Documentary records how an unlikely alliance ended salmon netting in Scotland

Members of the Pullar family prepare to lay their nets. Picture: contributed
Members of the Pullar family prepare to lay their nets. Picture: contributed
Share this article
Have your say

They were the last family of traditional salmon netters in Scotland with their way of life brought to an end following pressure from hardcore animal welfare activists and the country’s powerful angling lobby.

Now the struggle of the Pullar family – who described themselves as “one of the most hated fishing families in Scotland” – has been documented in a new film, Of Fish and Foe, which charts the last days of their fishing ways and the efforts to bring down their business.

It is an end of an era for the Pullars but there has been an injustice too

Once there were hundreds of fishermen like the Pullars working the coast, laying nets in the sea to catch salmon – or bars of silver as they are also known – on their journey from their ocean back to the rivers where they were born.

But the old methods came under increasing scrutiny in recent years. In order to protect their lucrative catches, the Pullars had a Scottish Government licence to shoot just over 100 seals every year, with the killings vehemently opposed by Sea Shepherd Conservation Society and the Hunt Saboteurs Association, who claimed that some seals were being shot unnecessarily.

Filmmakers Andy Heathcote and Heike Bachelier, who are based in Fife, spent a summer season following the Pullars at work and witnessing the controversy from all angles for Of Fish and Foe, which goes on general release on July 26.

Heathcote said: “I was always aware of the salmon net fishermen and knew they were a bit controversial. There were so few of them left that I started wondering how long they could survive. When some of the environmentalists started getting involved, I realised they were facing a lot of pressure.”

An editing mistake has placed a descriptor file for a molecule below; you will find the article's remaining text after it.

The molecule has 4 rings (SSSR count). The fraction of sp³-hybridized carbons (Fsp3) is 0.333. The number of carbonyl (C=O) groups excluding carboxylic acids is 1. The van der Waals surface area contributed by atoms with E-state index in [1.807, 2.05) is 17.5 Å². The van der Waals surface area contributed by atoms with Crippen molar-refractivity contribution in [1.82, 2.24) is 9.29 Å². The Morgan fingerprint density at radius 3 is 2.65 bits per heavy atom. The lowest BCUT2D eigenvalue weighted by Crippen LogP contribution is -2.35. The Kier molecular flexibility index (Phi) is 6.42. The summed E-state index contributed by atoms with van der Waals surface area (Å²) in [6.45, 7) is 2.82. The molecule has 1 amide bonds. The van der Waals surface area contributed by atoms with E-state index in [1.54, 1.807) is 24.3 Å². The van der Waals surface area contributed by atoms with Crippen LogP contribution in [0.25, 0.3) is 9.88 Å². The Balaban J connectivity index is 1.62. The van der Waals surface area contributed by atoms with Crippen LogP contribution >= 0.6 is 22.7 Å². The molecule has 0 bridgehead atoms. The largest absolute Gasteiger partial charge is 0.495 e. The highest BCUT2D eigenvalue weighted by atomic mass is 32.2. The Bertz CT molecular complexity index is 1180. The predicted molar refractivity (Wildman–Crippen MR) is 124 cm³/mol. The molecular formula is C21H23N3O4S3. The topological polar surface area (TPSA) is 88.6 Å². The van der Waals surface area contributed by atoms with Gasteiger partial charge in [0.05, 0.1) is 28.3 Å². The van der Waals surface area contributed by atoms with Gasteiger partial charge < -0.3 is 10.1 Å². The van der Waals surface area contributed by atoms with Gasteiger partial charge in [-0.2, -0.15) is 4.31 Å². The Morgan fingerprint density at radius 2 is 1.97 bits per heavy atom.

Activists are seen in the film closely tracking the movements of the Pullars, on land and sea, as they worked off the shore at Montrose, Gardenstown in Moray and Murkle in Caithness.

The parties are captured filming each other as a hostile game of cat and mouse is played out with claims of intimidation and provocation rife.

Attempts to disrupts and halt the work of the Pullars leads to the police being called on several occasions.

Heathcote described the atmosphere between the parties as “difficult” and “very, very tense” at times.

He said: “Sometimes someone would come up with an argument and you wanted to pick it up and challenge but our job is only to document the scene and document what is there to allow people to come to their own conclusions.”

Of Fish and Foe also charts opposition to the Pullar’s activities from representatives of the the angling industry, including river owners and river bailiffs, who want the fish to naturally return to river and support Scotland’s international reputation as a prize destination for salmon fishing,

Both the Salmon and Trout Association and the Esk Rivers Salmon Fisheries Board, both which have been chaired by Angus estate owner Hugh Campbell-Adamson, were opposed to the Pullar’s activities.

A complaint was lodged with the EU that the Pullar’s activities were in breach of a directive on habitats, with the Pullar’s licence to lay salmon nets then suspended given there was no way of knowing if the fish caught was destined for a river where salmon stocks were running low. Science is now being sought to prove the destination of the fish.

Bachelier said: “The Pullars were really destroyed by the closure. It is really, really sad and they are a bit beaten down.”

In the year of filming, anglers killed more salmon than the netsmen.

The Pullars were find £7,000 in 2015 for illegal salmon fishing after they failed to comply with rules and bring in their nets over the weekend to give salmon the chance to return to river. It was argued in court that poor weather had led to the nets remaining in place. The Salmon and Trout Association Scotland said the y had committed a “serious wildlife crime”.

Both the salmon netters and the angers cause the death of roughly equal numbers of fish, Heathcote said. Many salmon released by anglers later die from the trauma, injury or disease caused by mishandling, he added.

He said: “It is an end of an era for the Pullars but there has been an injustice too. Just because angling brings in money from tourism doesn’t make it right for them to continue catching a threatened species while the Pullars are stopped.”